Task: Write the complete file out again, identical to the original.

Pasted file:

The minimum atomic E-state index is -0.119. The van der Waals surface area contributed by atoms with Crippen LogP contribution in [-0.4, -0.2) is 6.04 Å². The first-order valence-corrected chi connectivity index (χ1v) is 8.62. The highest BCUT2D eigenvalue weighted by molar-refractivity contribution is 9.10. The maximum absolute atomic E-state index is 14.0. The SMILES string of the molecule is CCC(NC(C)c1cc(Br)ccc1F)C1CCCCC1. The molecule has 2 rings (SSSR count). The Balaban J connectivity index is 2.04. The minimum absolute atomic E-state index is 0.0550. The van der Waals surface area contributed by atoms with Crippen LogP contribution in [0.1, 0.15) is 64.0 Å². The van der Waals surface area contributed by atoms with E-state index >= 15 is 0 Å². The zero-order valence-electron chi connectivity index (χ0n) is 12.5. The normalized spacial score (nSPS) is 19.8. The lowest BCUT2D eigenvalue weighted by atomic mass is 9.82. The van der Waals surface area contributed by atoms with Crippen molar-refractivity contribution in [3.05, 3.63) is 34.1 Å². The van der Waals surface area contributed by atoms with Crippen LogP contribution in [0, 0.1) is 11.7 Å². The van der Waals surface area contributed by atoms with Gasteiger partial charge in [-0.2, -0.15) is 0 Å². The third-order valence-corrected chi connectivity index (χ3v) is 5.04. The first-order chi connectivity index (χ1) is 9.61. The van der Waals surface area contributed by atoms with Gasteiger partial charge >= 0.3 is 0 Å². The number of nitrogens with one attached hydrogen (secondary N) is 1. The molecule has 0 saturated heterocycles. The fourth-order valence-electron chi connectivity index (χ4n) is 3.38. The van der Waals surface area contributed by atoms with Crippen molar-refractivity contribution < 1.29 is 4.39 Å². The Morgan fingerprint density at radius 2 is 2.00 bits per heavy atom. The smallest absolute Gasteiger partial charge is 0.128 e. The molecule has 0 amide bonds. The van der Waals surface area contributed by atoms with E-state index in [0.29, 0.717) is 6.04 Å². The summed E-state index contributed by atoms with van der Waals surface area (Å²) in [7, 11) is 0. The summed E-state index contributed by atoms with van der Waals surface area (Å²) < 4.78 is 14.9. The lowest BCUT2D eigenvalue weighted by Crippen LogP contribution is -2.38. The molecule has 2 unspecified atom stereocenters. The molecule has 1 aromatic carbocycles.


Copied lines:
The minimum atomic E-state index is -0.119. The van der Waals surface area contributed by atoms with Crippen LogP contribution in [-0.4, -0.2) is 6.04 Å². The first-order valence-corrected chi connectivity index (χ1v) is 8.62. The highest BCUT2D eigenvalue weighted by molar-refractivity contribution is 9.10. The maximum absolute atomic E-state index is 14.0. The SMILES string of the molecule is CCC(NC(C)c1cc(Br)ccc1F)C1CCCCC1. The molecule has 2 rings (SSSR count). The Balaban J connectivity index is 2.04. The minimum absolute atomic E-state index is 0.0550. The van der Waals surface area contributed by atoms with Crippen LogP contribution in [0.1, 0.15) is 64.0 Å². The van der Waals surface area contributed by atoms with E-state index >= 15 is 0 Å². The zero-order valence-electron chi connectivity index (χ0n) is 12.5. The normalized spacial score (nSPS) is 19.8. The lowest BCUT2D eigenvalue weighted by atomic mass is 9.82. The van der Waals surface area contributed by atoms with Crippen molar-refractivity contribution in [3.05, 3.63) is 34.1 Å². The van der Waals surface area contributed by atoms with Crippen LogP contribution in [0, 0.1) is 11.7 Å². The van der Waals surface area contributed by atoms with Gasteiger partial charge in [-0.2, -0.15) is 0 Å². The third-order valence-corrected chi connectivity index (χ3v) is 5.04. The first-order chi connectivity index (χ1) is 9.61. The van der Waals surface area contributed by atoms with Gasteiger partial charge >= 0.3 is 0 Å². The number of nitrogens with one attached hydrogen (secondary N) is 1. The molecule has 0 saturated heterocycles. The fourth-order valence-electron chi connectivity index (χ4n) is 3.38. The van der Waals surface area contributed by atoms with Crippen molar-refractivity contribution < 1.29 is 4.39 Å². The Morgan fingerprint density at radius 2 is 2.00 bits per heavy atom. The smallest absolute Gasteiger partial charge is 0.128 e. The molecule has 0 amide bonds. The van der Waals surface area contributed by atoms with E-state index in [0.29, 0.717) is 6.04 Å². The summed E-state index contributed by atoms with van der Waals surface area (Å²) in [7, 11) is 0. The summed E-state index contributed by atoms with van der Waals surface area (Å²) < 4.78 is 14.9. The lowest BCUT2D eigenvalue weighted by Crippen LogP contribution is -2.38. The molecule has 2 unspecified atom stereocenters. The molecule has 1 aromatic carbocycles.